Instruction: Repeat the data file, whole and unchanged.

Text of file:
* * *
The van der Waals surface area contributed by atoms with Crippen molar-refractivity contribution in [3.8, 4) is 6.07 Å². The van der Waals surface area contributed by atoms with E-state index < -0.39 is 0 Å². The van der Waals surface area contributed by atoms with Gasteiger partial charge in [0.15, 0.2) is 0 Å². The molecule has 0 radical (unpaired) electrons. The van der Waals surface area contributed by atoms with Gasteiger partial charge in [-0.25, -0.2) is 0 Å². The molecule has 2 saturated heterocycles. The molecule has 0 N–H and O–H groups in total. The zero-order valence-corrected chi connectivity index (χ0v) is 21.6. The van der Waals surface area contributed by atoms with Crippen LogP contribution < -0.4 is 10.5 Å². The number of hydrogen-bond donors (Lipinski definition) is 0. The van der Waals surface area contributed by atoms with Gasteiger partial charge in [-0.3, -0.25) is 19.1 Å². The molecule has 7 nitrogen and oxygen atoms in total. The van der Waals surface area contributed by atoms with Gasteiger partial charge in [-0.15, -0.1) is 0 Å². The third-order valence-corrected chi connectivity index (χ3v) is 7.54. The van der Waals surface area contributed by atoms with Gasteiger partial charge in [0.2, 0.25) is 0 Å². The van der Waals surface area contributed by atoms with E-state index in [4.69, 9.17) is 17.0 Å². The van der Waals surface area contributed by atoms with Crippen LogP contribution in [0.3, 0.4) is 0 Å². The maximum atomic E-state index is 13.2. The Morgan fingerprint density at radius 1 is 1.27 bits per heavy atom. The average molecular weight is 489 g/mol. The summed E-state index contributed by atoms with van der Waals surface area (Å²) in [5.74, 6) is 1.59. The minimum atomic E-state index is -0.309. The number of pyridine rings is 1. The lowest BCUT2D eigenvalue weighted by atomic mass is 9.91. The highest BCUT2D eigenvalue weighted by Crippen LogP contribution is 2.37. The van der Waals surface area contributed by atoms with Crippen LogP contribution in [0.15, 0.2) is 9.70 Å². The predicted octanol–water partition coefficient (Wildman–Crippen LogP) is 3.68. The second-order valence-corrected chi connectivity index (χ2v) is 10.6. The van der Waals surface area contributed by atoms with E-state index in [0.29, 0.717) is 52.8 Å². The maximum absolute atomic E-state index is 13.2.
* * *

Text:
The van der Waals surface area contributed by atoms with Crippen molar-refractivity contribution in [3.8, 4) is 6.07 Å². The van der Waals surface area contributed by atoms with E-state index < -0.39 is 0 Å². The van der Waals surface area contributed by atoms with Gasteiger partial charge in [0.15, 0.2) is 0 Å². The molecule has 0 radical (unpaired) electrons. The van der Waals surface area contributed by atoms with Gasteiger partial charge in [-0.25, -0.2) is 0 Å². The molecule has 2 saturated heterocycles. The molecule has 0 N–H and O–H groups in total. The zero-order valence-corrected chi connectivity index (χ0v) is 21.6. The van der Waals surface area contributed by atoms with Crippen LogP contribution < -0.4 is 10.5 Å². The number of hydrogen-bond donors (Lipinski definition) is 0. The van der Waals surface area contributed by atoms with Gasteiger partial charge in [-0.3, -0.25) is 19.1 Å². The molecule has 7 nitrogen and oxygen atoms in total. The van der Waals surface area contributed by atoms with Gasteiger partial charge in [-0.15, -0.1) is 0 Å². The third-order valence-corrected chi connectivity index (χ3v) is 7.54. The van der Waals surface area contributed by atoms with Gasteiger partial charge in [0.2, 0.25) is 0 Å². The van der Waals surface area contributed by atoms with E-state index in [4.69, 9.17) is 17.0 Å². The van der Waals surface area contributed by atoms with Crippen LogP contribution in [0.3, 0.4) is 0 Å². The maximum atomic E-state index is 13.2. The Morgan fingerprint density at radius 1 is 1.27 bits per heavy atom. The average molecular weight is 489 g/mol. The summed E-state index contributed by atoms with van der Waals surface area (Å²) in [5.74, 6) is 1.59. The minimum atomic E-state index is -0.309. The number of pyridine rings is 1. The lowest BCUT2D eigenvalue weighted by atomic mass is 9.91. The highest BCUT2D eigenvalue weighted by Crippen LogP contribution is 2.37. The van der Waals surface area contributed by atoms with Crippen LogP contribution in [0.15, 0.2) is 9.70 Å². The predicted octanol–water partition coefficient (Wildman–Crippen LogP) is 3.68. The second-order valence-corrected chi connectivity index (χ2v) is 10.6. The van der Waals surface area contributed by atoms with E-state index in [0.29, 0.717) is 52.8 Å². The maximum absolute atomic E-state index is 13.2.